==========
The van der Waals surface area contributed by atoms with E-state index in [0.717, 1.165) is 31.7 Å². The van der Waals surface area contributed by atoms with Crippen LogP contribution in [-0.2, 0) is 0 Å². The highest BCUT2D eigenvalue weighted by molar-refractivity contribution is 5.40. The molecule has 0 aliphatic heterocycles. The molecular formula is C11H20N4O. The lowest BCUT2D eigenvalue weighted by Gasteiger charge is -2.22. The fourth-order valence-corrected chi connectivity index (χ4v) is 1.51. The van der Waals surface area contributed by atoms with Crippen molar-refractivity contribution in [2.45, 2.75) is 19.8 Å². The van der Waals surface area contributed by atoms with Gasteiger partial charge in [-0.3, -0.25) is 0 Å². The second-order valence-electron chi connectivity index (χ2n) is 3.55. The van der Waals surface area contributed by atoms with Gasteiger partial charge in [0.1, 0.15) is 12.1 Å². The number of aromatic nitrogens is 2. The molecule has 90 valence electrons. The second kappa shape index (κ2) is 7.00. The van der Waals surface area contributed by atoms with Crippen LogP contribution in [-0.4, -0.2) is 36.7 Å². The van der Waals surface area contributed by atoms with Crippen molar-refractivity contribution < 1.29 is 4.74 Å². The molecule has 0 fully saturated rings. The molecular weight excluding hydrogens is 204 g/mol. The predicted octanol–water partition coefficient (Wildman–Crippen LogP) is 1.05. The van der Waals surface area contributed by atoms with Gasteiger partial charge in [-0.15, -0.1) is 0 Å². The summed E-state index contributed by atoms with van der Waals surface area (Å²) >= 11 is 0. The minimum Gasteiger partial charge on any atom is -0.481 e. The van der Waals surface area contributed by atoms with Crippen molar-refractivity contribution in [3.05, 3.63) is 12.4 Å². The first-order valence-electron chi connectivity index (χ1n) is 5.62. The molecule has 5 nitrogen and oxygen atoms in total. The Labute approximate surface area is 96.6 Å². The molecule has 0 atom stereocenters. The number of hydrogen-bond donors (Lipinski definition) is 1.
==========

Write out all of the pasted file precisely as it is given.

The van der Waals surface area contributed by atoms with E-state index in [0.717, 1.165) is 31.7 Å². The van der Waals surface area contributed by atoms with Crippen LogP contribution in [-0.2, 0) is 0 Å². The highest BCUT2D eigenvalue weighted by molar-refractivity contribution is 5.40. The molecule has 0 aliphatic heterocycles. The molecular formula is C11H20N4O. The lowest BCUT2D eigenvalue weighted by Gasteiger charge is -2.22. The fourth-order valence-corrected chi connectivity index (χ4v) is 1.51. The van der Waals surface area contributed by atoms with Crippen molar-refractivity contribution in [2.45, 2.75) is 19.8 Å². The van der Waals surface area contributed by atoms with Gasteiger partial charge in [-0.3, -0.25) is 0 Å². The second-order valence-electron chi connectivity index (χ2n) is 3.55. The van der Waals surface area contributed by atoms with Gasteiger partial charge in [0.1, 0.15) is 12.1 Å². The number of aromatic nitrogens is 2. The molecule has 90 valence electrons. The second kappa shape index (κ2) is 7.00. The van der Waals surface area contributed by atoms with Crippen LogP contribution in [-0.4, -0.2) is 36.7 Å². The van der Waals surface area contributed by atoms with Crippen molar-refractivity contribution < 1.29 is 4.74 Å². The molecule has 0 fully saturated rings. The molecular weight excluding hydrogens is 204 g/mol. The predicted octanol–water partition coefficient (Wildman–Crippen LogP) is 1.05. The van der Waals surface area contributed by atoms with Gasteiger partial charge in [-0.15, -0.1) is 0 Å². The summed E-state index contributed by atoms with van der Waals surface area (Å²) >= 11 is 0. The minimum Gasteiger partial charge on any atom is -0.481 e. The van der Waals surface area contributed by atoms with Crippen molar-refractivity contribution in [3.05, 3.63) is 12.4 Å². The first-order valence-electron chi connectivity index (χ1n) is 5.62. The molecule has 5 nitrogen and oxygen atoms in total. The Labute approximate surface area is 96.6 Å². The molecule has 0 atom stereocenters. The number of hydrogen-bond donors (Lipinski definition) is 1.